A: Activities and U: The Unknown
This is the first Easter post kids that I can recall us parents being on our own for Easter activities. I discovered that it’s really a mini-Christmas with decorating, egg-coloring, a visit from the Easter Bunny, brunch and hiding jelly beans for the hunt.
We’ve always hard-boiled eggs prior to coloring them, which means you don’t want to make them too close to Easter. By the time my week wound down and we re-grouped on Friday, two days out from Easter, all the crafts that intrigued me suggested blowing out the eggs. Foreign concept to me. We watched an MS video, which didn’t necessarily convince me it would be easy. Regardless, we forged ahead and made our list.
From the millions of Martha crafts we chose the Big-Eared Bunny and the Crepe Paper Bunnies. I don’t know if I’ve ever made a recipe or craft by fully following the instructions – I’m always tweaking a bit. I call it Martha with modifications. These two crafts were no exceptions.
We bought a few dozen eggs on Friday. That’s all the further we got. First thing Saturday we’re up and trying to figure this technique out. I notice our eggs have been branded. They have a “EB” on on end for Eggsland’s Best, or Easter Bunny, as I suggested to the kids. The first two explode before we can get all of the contents out. We made the mistake of making the top hole so large that the pressure from the tool was too much. As we progress, we make some adjustments – for example, really only a pin hole is needed in the top hole. In all the rest of the bunch, with two random brown eggs added (26 total), we only lose three. The third one my 5-yr-old, Calvin, held too unsteady while trying to pierce the egg with a safety pin. After we get a routine down, Calvin is fascinated by the egg scrambling and content extraction (among other names) and sticks with it for the full 23.
We take a break a head to the MIA for Titian. When we proceed with the dyeing process, it’s 3:30. Because the eggs are hollow, they are nearly impossible to submerge in the dye. Martha recommended doing it in this order: blow out then dye. So this is a source of frustration. We finally rig it up with coffee mugs and a medium weight spoon face up to hold down the buoyant, fragile egg shells. Only once does a mug and it’s content spill. Final count are 7 pink and 4 orange for the Big-Eared Bunny craft and 12 miscellaneous colors (including one black sheep (bunny) of the family that comes from an original brown egg in midnight blue dye).
It’s like 5:00 on Saturday. We leave them out to dry. I just use cookie drying racks whereas Martha has a foamcore and straight pin grid for drying. I test out the glue’s strength (weak) to adhere straightened felt ears (heavy). It’s obvious that is not going to work. We improvise with some plaid paper for ears and I get out my narrow scrapbooking tape which works wonders. The pompon noses go on with glue, I dot the eyes and stick them back in the egg carton container. I also improvise with green construction paper for the carrot tops. The 11 eggs end up in the carton which is now the garden, due to a few failed passes at the felt-bunny feet. Time for bed.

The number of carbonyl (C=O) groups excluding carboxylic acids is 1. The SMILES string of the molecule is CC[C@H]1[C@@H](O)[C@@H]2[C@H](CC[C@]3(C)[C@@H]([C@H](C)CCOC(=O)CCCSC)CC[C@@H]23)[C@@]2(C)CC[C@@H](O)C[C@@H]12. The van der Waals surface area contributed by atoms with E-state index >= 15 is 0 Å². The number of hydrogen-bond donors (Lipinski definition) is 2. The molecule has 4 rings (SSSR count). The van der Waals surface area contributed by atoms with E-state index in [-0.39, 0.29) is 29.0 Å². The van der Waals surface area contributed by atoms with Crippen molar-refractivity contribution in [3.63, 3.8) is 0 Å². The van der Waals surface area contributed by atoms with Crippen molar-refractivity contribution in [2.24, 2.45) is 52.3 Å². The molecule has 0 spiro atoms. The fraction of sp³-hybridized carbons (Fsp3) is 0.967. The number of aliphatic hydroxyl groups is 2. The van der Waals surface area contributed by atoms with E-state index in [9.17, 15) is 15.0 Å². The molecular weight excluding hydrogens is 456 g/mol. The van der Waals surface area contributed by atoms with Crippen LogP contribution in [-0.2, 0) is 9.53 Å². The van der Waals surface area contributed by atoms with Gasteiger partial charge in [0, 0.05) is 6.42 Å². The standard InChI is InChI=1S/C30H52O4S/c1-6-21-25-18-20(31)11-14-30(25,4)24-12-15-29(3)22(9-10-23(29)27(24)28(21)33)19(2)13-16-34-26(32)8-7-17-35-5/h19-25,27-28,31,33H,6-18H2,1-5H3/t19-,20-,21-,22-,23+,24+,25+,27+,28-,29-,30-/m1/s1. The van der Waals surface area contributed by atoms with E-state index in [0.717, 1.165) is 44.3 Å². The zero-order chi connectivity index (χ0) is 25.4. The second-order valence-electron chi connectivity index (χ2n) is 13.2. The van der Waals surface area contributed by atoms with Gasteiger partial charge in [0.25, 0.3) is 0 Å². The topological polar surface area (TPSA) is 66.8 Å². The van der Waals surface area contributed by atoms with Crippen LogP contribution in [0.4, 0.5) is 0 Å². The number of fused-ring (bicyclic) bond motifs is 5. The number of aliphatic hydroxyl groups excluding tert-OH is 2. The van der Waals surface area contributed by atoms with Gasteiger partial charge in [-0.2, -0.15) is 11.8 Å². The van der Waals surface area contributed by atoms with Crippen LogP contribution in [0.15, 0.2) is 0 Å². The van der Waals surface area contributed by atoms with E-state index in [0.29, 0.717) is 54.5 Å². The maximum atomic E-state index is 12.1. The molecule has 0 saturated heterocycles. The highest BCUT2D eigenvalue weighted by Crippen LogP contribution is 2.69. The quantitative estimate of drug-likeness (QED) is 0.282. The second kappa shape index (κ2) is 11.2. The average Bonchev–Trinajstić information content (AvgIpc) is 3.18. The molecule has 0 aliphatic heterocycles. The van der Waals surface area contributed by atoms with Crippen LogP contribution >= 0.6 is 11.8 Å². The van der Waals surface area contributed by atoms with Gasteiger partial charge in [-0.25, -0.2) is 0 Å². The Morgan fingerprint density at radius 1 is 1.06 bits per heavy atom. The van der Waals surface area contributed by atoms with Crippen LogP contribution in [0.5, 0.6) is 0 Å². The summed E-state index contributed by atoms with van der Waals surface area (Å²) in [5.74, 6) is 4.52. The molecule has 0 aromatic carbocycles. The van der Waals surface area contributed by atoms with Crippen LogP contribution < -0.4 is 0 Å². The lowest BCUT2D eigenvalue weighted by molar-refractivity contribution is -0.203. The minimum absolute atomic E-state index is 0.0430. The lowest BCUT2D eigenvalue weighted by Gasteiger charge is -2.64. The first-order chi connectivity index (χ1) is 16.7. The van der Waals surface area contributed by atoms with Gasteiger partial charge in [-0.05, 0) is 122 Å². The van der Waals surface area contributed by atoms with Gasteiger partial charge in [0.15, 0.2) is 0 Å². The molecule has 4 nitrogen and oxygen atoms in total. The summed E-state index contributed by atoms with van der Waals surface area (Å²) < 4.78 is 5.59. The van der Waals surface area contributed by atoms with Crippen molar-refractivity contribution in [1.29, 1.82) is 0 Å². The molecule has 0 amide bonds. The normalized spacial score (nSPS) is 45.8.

Easter morning. We finish up the bunnies (close-up) in their cupcake homes pretty quickly. Again altering Martha because we couldn’t find crepe paper. Mind you, the crepe paper streamers at home are too flimsy, not the same thing as the pressed crepe paper. We settled on colored cardstock paper. I traced the 22 ears and my 7-yr-old daughter, Ava, cut them out and creased them. And as we didn’t have crepe paper for the grass in their baskets, they got the Easter basket cellophane filling. We glued on the small nose pompon and the larger tail ponpom, made the eyes and attached the ears. Now it’s 7:30a.m. I’m calling it done.
Next up church, brunch and the hunt. While we’re away at church, the EB takes care of the jellybean hunt and pops in the quiche. Post ceremony, the kids run wildly around the house – only to collect like 20 jellybeans each. They did get a boomerang and a balloon machine to make fancy balloon shapes too. I am pleased we kept the giant chocolate bunnies out – no major feat. And the Easter baskets, courtesy of their Grandma, had Goldfish (crackers) and plants – great ideas. We set the table with our decor, light a few Easter candles and enjoy brunch. It’s 11:30a.m. I’m hoppy it’s all over and time for this bunny to take a nap.